An amusing discovery was a Quixtar CD left in the player from the last person who rented the car. To those who are unfamiliar, Quixtar is the current incarnation of Amway! AAACKKK!!!
The car is shifted via an attractive chrome accented lever with leather-clad knob. What I found curious is that the indicator only showed P-R-N-D-L making me believe the car only had a two-speed transmission like my old 1968 Buick Special Deluxe. Where are the letters indicating the other gears? Left of the gearshift is the handbrake. Behind the shifter and handbrake are molded cupholders and a storage console that seemed set back so far I couldn't reach it. Ahead of the shifter console is a slanted cubbyhole and a 12-volt power outlet in place of what would be occupied by an ashtray and cigar lighter from less P.C. times.
The steering wheel has buttons left of the hub for cruise control functions and is adjustable via a crude tilt lever located below the steering column. I've seen these levers on a lot of current cars. I always fear the tilt "lock" will eventually wear out allowing the wheel and column to drop into the driver's lap.
The drivers seat position is adjusted by a metal bar below the lower cushion. The rear passenger compartment has adequate space for at two adults or three children. There are three mounting points for infant seats on the package shelf and the rear seatbacks lower to access the trunk area or double cargo capacity. The trunk seems wide and deep, but somewhat shallow. Of course, a dumb donut tire was the spare.
Fit and finish seems very good and is galaxies better than that of its Contour ancestor. The chrome accented interior seems much more inviting than the acres of bland flat-colored plastic of Ford's recent past. Body panel gaps were tight and even. Some of the attractive-looking controls feel flimsy to the touch. The chromed inside door handles feel light, plasticky and hollow. The HVAC dials turned smoothly, but seemed to lack some "heft."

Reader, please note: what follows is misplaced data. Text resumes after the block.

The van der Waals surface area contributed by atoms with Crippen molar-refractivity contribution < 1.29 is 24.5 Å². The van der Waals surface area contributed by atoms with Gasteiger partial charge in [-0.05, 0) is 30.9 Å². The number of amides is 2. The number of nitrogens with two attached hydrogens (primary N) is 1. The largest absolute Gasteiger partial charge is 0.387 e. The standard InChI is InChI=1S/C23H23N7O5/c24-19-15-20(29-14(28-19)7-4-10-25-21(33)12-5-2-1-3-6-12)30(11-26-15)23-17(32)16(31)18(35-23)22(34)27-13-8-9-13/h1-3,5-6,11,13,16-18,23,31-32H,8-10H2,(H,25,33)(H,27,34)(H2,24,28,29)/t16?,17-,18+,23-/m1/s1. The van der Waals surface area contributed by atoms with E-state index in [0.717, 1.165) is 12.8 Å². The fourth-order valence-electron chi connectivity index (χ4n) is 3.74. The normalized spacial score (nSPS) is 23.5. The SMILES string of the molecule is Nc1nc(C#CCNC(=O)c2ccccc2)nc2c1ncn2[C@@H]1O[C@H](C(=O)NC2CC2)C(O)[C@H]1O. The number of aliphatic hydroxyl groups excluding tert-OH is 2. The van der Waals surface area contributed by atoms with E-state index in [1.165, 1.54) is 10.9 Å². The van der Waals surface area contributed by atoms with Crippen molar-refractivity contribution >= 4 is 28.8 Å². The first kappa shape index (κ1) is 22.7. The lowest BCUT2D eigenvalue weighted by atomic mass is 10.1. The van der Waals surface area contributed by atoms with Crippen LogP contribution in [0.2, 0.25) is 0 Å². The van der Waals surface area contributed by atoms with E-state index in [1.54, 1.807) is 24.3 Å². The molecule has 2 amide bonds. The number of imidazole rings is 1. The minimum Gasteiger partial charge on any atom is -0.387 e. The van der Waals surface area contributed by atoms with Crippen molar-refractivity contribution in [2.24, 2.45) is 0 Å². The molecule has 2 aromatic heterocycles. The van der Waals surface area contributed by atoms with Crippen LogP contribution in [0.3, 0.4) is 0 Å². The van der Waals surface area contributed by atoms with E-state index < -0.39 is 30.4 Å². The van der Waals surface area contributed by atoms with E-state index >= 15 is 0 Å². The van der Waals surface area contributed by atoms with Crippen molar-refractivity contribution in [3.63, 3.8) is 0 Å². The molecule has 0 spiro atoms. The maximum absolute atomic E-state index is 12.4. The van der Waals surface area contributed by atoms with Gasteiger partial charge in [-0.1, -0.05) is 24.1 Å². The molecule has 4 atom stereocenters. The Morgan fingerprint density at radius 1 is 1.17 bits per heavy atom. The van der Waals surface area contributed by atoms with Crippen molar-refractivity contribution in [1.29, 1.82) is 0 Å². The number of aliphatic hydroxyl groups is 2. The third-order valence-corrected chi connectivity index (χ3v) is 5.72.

The Fusion seems to have decent power despite its 4-cylinder powerplant. Hitting the gas pedal I was startled at how quickly the car reacted as I'm used to a lethargic response from most 4 poppers. The 2.3 liter four delivers a decent 160 horsepower at 6250 RPMs with 156 ft./lbs. torque at 4250 RPMs. Pretty impressive considering the much larger 3.8 V-6 in my 1988 Buick Park Avenue delivers only 5 more horsepower. I wasn't too impressed with the car's wrenching torque steer. I haven't experienced this much torque steer since I drove my friend's 1980 Chevrolet Citation.
The car's ride seems smooth as it swallowed up cratered Philly streets. It handled quite well in last night's pouring rain with short, quick, controlled stops despite lack of ABS.
I haven't driven the car far enough to determine its fuel economy, but the specs report 23 city and 31 highway on regular fuel. The fuel tank holds 17.5 gallons. We've driven the car with slightly less than 1/2 tank when we received it and filled it last night when it was down to 1/4 tank. My girlfriend's has been driving the car all week with a ten-mile commute in city traffic one way, so the figures are probably accurate.
Though this car was a rental, research shows the base MSRP at $17,295 with a little over $16K dealer invoice. The car has a basic 36,000 mile warranty, a 60 month / 60,000 mile powertrain warranty, and a 60 month / unlimited mile rust warranty.
All in all, I believe it would be worth checking out the Fusion at your local Ford dealer during your next new car shopping excusion. My girlfriend thought it was "cute and sporty" but I believe her current Buick LaCrosse is a more substantial car. Still, I wouldn't pass up the Fusion as a daily driver.